Q: My 9-year-old is the youngest in his fourth-grade class and has always been a very emotional guy. He has trouble bouncing back when things go awry in school (arguments, other kids being unkind, etc.), and tends to break down crying — sometimes derailing his day. I have been trying to encourage him to let things roll off his back a bit more, and to learn to tune out kids who are annoying him. Any advice on how to help him be more resilient?
A: Watching a child suffer because of sensitivity can feel truly hopeless, so let’s try to understand his sensitiveness a little more and from there, how we can help him.
You mention that he “has always been a very emotional guy,” but I am not sure what that means. A very emotional guy could be anxiety, sensory processing disorder (SPD), or ADHD (attention deficit hyperactivity disorder), or any other kind of emotional-regulation issue. It can also be as simple (and as tough as) he is a good bit more immature than his peers because of his young age, and that being 9 can be intense.
What can you do?
You need to get to the bottom of what is causing your son to feel so disregulated. Again, it could be as simple as immaturity plus a school with tough kids, or as complicated as a disorder or learning disability, or a mix of all of the above. Talk to his teacher to get a clearer picture of his behavior in school, and while you are at it, reach out to the school counselor. The counselor can provide a safe place for your son when his feelings overwhelm him and can work with the teacher to help your son during the day. In my ideal world, your son could go to the counselor before he starts to cry, not because crying is “bad” or “wrong,” but so he can work through these big feelings with an adult. While I would love every child to feel safe with their feelings in school, the fact remains that when your son cries, he becomes a target for other children’s scorn and ridicule. I don’t want him to feel revictimized in school if that can be helped.
As you figure out what your son needs, with more details from the teacher, and as he gets more support in school, begin with some simple ideas: Stop doing what doesn’t work (which can often provide more of a solution than one can imagine). I know you want your child to be more resilient, and I understand why. No parent wants to see a son or daughter cry. We hate it when others are unkind to our children. We hate it when our children’s feelings are hurt. And trust me, if I could teach or give a person resilience, I would be one of the happiest (and richest) humans on Earth. But it doesn’t work that way. Resilience is the result of coming through something pretty hard and emerging emotionally stronger and intellectually wiser (with the loving support of someone else). Resilience is not, I might note, coming through something tougher.
The definition of resilience is to bounce back or to have some elasticity, like a rubber band. But for our children, we want them not just to bounce back from trouble and hardship, but also to be more judicious. To be less susceptible to repeating the same mistakes. To be stronger in character.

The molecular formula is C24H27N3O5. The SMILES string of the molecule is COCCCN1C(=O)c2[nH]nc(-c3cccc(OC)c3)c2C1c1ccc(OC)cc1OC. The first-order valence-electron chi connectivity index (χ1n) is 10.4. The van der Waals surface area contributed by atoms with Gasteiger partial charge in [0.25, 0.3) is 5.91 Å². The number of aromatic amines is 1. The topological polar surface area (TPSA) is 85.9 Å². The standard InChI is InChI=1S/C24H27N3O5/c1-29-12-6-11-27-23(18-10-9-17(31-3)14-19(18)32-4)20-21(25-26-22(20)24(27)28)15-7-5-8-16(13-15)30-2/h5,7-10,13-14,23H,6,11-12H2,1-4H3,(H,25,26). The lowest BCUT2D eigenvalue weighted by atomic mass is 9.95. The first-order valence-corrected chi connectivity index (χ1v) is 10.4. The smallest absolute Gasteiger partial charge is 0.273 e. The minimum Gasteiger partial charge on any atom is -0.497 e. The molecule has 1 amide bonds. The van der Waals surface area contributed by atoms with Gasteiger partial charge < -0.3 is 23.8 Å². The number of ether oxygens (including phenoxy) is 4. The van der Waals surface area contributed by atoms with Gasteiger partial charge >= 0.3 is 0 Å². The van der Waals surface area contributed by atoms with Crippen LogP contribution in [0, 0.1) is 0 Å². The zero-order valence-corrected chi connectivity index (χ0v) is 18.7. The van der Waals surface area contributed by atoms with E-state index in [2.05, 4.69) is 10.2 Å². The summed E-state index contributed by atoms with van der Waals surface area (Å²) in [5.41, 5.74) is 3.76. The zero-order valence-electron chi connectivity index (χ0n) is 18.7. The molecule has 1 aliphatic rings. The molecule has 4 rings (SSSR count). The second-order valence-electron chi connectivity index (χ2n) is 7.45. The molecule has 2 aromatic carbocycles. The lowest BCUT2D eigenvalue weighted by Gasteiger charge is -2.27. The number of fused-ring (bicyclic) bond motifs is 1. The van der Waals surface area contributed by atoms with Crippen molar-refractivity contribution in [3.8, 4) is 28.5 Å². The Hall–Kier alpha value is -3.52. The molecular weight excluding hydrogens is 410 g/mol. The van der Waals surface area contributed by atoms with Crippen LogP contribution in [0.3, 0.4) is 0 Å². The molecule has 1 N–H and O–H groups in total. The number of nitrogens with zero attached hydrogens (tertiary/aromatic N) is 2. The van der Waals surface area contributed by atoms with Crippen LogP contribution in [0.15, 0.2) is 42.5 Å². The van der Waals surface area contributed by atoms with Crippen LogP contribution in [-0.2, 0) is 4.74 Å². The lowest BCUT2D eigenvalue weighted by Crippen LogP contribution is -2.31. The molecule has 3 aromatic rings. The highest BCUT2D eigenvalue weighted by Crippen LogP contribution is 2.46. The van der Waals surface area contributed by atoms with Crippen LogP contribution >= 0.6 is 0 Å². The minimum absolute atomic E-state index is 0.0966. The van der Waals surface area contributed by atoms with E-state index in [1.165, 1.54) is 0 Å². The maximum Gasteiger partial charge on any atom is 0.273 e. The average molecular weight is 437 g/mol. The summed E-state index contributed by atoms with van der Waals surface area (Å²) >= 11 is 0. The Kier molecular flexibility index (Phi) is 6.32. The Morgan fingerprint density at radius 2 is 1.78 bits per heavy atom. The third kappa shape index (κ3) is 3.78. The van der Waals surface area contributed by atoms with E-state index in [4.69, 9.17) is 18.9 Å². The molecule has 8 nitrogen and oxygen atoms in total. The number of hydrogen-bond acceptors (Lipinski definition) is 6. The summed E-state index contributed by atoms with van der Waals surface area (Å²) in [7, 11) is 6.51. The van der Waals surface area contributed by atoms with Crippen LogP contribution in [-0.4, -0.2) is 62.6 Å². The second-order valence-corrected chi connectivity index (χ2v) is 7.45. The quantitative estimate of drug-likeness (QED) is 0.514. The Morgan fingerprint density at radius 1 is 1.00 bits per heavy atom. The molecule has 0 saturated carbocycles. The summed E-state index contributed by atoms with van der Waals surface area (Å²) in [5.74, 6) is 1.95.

Resilience is earned through hard times, but those hard times must be mourned through tears. When a child doesn’t process his big feelings, his emotions either stay stagnant or explode in anger, options that are not conducive to the best emotional health. But when feelings can move, the brain can begin to adapt and process what has happened, allowing healing and growth. Essentially, the pain doesn’t last forever because the brain is allowed to go through the needed emotions.
Maybe your son is in the midst of some pretty unkind kids, and maybe he isn’t wrong to cry about the pain he is experiencing. But if you are counseling him to let it roll off his back or to tune out the kids, this could be creating some cognitive dissonance in him. That means that what he is feeling is normal, but his main attachment in life (you) is telling him to not feel that way. You see the problem?
Parents have been giving this advice since the beginning of time, and it has never worked. We do not encourage resilience when we ask our children to just ignore their big feelings. Although I know you are not trying to do this, your fear of seeing your son upset causes you to want him to shut down his feelings. And we don’t need more young men who are afraid of their tears, or separated from their emotions.
So when your son complains about the children, listen to how he describes what he is experiencing in school, how he sees it. This will do a couple of things: It will give you a window into your son’s thinking. Is he actually being targeted? Is there an incident every day? Is he just afraid there will be an incident? And it will give him what he needs — someone who cares.
The thing that humans want most is to feel that they belong, that they are loved unconditionally. Listening is the easiest and most effective way of showing this unconditional love to our children. When we don’t judge or correct or critique or worry or interrupt, we allow our children to simply get out what they are feeling. See if listening helps your son calm down, feel heard and seen, and from there, you may be able to have a small talk about perspective, as well as create some solutions.
Finally, if you are listening, creating little solutions with your son and working with the school and your son still is not getting better, find a play therapist. A good therapist will help your son grapple with his big emotions in a way that puts him in the driver seat of his mind.
For now, pick up “The Highly Sensitive Child” by Elaine Aron for insight and information about your sensitive child.
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